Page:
Perspective distortion (PD), according to Wikipedia, is “the appearance of a part of the subject as abnormally large, relative to the rest of the scene, or an apparent lack of distance between objects in the foreground and those behind them.” The closer you are to a helmet, its face looks large but the silhouette of the head will look smaller in proportion. Close up, the lens sees less of the sides of the helmet. But if you were to step back to 20 feet and zoom in tight, you’d see a totally different picture. Note production footage of Star Wars and the distance between Vader and the camera at certain scenes of the movies.

Six feet is a good distance that reduces PD. Most cameras with even minimal zoom can handle this. (If you only have a camera phone, then sorry, please consider investing in a nicer camera!)

When it comes to our hobby, accuracy is important to many of us, and thus we will do a lot of photo analysis. The following are of the same helmet in the same room, photographed at different distances:

Image

For a larger image of the above, click here:
http://i18.photobucket.com/albums/b138/ ... comp_1.jpg

With a line-up like the one shown above, you can develop an eye for photographic distance. Then you can examine a photo like this:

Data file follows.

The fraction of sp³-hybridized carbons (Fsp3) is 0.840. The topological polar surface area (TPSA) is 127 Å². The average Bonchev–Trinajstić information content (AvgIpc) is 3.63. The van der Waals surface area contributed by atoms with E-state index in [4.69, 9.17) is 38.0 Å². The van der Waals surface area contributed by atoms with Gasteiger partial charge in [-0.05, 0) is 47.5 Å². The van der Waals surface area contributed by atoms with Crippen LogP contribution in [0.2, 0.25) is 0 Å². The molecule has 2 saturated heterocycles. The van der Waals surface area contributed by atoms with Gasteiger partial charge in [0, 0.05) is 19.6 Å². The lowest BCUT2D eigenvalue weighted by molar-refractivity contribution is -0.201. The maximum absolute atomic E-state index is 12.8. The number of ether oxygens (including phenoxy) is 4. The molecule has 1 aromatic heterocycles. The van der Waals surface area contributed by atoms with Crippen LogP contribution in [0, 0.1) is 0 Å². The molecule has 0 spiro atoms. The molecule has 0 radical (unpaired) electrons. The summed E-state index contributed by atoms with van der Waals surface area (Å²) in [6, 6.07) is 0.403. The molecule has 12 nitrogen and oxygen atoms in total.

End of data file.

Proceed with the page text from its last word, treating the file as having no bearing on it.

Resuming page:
Image

…. and say, “Hey, the one on right looks like it was photographed about 3 or 4 feet. This isn’t an apples-to-apples comparison” and have the person stand back and re-photograph the helmet at 6 feet to produce some better results. Ironically, these are the same brand of helmet, taken at two different distances and two different angles.

One has to be responsible to take photographic distance is not taken into consideration, as perspective distortion can skew or even bias a comparison.

Image

Most often, when comps are done, the one doing the analysis will try to line up the face of pictures “A” and “B”. One therefore cannot assume that because the face lines up that all else must be accurately representative of the shape of the helmet regardless of perspective distortion.

The following illustrates the size and proportions difference created by PD.

Image

Thus you can see the face matches up in size quite well, but the dome, the mask silhouette, and the neck completely fail to match. As you can see, the size differences, if used inappropriately, can be misleading, and therefore we as a community have a responsibility to recognize the shortcomings of each comp (on a case-by-case basis) when judging whether or not the pictures give an accurate story.


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 Post subject:
PostPosted: Sun Mar 23, 2008 1:06 am 
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Pitch, Roll, and Yaw